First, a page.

Claiming this authority was tricky, though. According to Jean Gerson, a prominent 14th-century philosopher and scholar, “The female sex is forbidden on apostolic authority to teach in public, that is either by word of mouth or writing. . . . All women’s teaching is to be held suspect . . . because they are easily seduced and determined seducers.” But if women mystics spoke with Jesus’ voice, then men could accept their messages as coming straight from God. In that case, women would be like empty straws through which the divine could flow.

“I am a poor little woman,” writes Mechthild, “but I write this book out of God’s heart and mouth.” Hildegard—a polymath author, artist, musician, botanist, astronomer, and physician—refers to herself as “a weak and fragile rib.” Julian of Norwich, whose theology is as brilliant and relevant today as it was in the 14th century, claims she is “ignorant, weak, and frail.” Only by apologizing for themselves, by casting themselves as invisible and unworthy carriers of Christ’s message, could these women be taken seriously (and hopefully avoid the mortal danger of being condemned as heretics).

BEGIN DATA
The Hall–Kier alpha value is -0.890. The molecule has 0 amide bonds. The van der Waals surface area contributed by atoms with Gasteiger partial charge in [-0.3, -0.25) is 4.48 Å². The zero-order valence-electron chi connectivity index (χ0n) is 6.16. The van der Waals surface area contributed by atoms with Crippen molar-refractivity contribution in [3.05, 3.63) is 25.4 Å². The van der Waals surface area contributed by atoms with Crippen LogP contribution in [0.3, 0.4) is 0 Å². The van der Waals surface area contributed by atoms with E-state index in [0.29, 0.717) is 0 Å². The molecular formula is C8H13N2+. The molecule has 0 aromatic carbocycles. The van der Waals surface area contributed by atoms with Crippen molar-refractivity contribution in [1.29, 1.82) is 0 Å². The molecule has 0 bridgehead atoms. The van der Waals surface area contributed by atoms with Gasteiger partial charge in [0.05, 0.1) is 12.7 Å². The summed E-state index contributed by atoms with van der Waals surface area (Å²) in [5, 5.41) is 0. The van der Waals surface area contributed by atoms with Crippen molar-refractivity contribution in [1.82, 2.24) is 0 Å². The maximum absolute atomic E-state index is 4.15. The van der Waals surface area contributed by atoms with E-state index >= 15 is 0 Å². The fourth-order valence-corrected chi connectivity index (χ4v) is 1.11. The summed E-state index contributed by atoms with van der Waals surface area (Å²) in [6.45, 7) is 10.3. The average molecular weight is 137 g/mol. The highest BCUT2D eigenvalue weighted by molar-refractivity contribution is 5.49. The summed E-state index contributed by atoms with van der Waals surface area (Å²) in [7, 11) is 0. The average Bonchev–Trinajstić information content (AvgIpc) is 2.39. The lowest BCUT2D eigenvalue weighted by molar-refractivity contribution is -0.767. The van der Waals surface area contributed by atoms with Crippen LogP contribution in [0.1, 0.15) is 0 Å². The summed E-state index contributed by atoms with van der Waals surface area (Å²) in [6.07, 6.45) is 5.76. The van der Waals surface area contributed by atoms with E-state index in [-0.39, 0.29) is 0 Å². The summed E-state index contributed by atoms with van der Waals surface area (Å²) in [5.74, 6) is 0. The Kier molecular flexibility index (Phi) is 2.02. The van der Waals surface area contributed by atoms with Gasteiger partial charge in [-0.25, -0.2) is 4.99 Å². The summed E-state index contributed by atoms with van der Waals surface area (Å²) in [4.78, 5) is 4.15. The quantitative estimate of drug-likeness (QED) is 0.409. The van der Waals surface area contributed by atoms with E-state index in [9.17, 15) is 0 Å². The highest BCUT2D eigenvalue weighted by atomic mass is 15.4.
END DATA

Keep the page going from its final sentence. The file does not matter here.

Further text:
And yet, despite the need for subterfuge and apology, medieval women proclaimed the holiness of their own bodies. When they looked at Jesus, they saw someone outside the patriarchy, someone who understood them and affirmed them spiritually but also physically. Through Jesus, they claimed their sexuality in a space where no human male could enter. “You are me,” these women said to Jesus, “and I am you. We are one.”

Christ has been defined in many ways over the centuries and around the world—but the real question has always been: What is your relationship with Jesus? If we expand our answers to this question, looking beyond our cultural assumptions, we too, like medieval women, may find entryway into a deeper relationship with Christ.

Then, far more than those medieval women, we have the power to pull our understanding of the incarnation out beyond our own souls, into our society. Our answers to Jesus’ question can stretch beyond gender, beyond race, beyond creed. Relationship with a queer Jesus might even smash the barriers of hate and fear we’ve built between us.